Immigrants Founded Over Half Of The Startups Valued At $1 Billion Or More

They paved the path for a bunch of new jobs.

In May, the current administration proposed rolling back an Obama-era program, the International Entrepreneur Rule, which allowed immigrants and foreign entrepreneurs to build startups in the United States without receiving traditional visas.  Critics of the program have argued that it could put American workers at economic risk, but, as Business Insider observed, immigrants founded 51 percent of the startups valued at $1 billion or more in 2016. These startups in turn created over 33,000 jobs.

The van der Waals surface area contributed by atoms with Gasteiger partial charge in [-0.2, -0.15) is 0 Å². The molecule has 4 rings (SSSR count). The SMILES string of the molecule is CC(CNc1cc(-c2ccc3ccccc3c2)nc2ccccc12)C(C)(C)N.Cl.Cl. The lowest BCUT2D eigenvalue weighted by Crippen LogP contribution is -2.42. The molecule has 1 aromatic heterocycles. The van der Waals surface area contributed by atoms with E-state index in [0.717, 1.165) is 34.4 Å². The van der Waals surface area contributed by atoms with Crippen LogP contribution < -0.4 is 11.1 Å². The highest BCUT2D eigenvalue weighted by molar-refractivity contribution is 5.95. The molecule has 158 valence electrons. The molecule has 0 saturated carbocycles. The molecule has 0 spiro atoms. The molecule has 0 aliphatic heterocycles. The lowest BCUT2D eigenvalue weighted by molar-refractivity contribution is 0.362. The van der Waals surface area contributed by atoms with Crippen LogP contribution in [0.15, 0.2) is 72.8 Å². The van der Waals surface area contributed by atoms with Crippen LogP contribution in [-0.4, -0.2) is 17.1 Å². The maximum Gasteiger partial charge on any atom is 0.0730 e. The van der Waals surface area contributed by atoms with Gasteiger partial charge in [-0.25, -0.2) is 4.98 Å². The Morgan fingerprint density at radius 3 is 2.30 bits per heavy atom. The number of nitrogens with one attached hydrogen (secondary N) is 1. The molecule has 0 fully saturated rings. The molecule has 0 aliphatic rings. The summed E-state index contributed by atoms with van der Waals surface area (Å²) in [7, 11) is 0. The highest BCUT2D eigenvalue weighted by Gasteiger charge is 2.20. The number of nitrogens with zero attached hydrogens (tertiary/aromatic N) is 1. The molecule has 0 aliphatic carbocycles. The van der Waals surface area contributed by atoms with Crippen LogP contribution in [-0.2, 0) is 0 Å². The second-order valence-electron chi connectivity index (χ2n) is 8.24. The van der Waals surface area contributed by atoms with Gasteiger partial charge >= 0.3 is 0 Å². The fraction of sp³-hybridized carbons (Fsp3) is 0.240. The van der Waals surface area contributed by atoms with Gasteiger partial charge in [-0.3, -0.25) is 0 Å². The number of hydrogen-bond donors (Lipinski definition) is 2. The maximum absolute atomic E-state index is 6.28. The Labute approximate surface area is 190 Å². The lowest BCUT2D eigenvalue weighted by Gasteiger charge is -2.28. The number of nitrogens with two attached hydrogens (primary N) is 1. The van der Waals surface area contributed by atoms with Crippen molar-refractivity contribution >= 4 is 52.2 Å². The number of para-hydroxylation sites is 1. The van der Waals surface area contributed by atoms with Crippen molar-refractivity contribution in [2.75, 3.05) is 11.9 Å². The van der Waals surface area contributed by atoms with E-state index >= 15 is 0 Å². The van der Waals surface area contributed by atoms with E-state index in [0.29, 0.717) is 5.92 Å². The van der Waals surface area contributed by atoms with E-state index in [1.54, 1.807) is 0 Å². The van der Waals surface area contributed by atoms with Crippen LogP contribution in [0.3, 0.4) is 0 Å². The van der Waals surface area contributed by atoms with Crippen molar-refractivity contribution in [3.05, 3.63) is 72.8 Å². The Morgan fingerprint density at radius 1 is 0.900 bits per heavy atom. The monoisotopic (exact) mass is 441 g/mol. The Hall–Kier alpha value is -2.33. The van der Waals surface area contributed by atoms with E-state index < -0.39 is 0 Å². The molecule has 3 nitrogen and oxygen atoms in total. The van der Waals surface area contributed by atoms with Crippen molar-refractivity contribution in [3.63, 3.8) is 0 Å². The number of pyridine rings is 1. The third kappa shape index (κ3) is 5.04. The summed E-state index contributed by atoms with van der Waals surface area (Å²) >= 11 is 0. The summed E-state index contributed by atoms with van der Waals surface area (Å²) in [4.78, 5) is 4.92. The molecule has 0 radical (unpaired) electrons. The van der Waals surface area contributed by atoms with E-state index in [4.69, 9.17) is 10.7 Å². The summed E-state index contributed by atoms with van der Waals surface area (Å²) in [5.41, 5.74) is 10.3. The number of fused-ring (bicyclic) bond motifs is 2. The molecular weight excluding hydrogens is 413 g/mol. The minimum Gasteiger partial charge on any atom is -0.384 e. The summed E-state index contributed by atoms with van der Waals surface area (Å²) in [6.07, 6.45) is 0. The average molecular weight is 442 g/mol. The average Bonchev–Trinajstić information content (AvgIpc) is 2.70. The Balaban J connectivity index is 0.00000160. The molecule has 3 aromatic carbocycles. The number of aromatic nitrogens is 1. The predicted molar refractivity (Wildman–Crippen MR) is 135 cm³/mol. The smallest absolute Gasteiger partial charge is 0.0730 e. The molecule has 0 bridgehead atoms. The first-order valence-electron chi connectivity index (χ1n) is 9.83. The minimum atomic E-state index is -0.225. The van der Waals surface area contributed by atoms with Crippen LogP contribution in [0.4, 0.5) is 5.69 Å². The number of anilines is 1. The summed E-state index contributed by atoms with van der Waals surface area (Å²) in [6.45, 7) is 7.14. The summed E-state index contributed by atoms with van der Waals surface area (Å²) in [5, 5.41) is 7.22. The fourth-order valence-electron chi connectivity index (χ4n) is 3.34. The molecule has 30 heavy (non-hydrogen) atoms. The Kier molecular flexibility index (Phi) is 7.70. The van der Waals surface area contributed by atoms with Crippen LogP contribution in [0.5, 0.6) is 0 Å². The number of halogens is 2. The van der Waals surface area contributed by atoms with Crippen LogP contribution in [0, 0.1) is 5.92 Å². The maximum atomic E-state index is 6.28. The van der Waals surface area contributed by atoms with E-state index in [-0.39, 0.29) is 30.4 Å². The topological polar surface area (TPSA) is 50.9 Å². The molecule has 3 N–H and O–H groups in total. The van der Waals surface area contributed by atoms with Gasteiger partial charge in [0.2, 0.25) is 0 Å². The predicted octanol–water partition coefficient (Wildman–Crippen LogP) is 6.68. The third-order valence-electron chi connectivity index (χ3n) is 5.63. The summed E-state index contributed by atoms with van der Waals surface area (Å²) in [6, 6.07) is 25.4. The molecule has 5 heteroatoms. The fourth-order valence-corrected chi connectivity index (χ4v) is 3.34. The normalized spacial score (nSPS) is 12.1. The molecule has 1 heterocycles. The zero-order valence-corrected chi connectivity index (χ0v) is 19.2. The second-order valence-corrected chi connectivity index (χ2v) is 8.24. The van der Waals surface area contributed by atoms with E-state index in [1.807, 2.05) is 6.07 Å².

The International Entrepreneur Rule allowed high-growth startup founders a temporary 5-year visa.  The Department of Homeland Security filed a proposal to remove the program in late May. According to the Biz Journal, the DHS described the program was to "too expensive, too subjective,  and too complex." 

Proponents of the program worry that rescinding it will prevent a future tech founder following in the footsteps of Elon Musk, Sergey Brin, and Garrett Camp from building their startups in the United States.

And, as noted by Biz Journal, 43 percent of Fortune 500 companies were founded by immigrants.

Cover image via Shutterstock / Efired.


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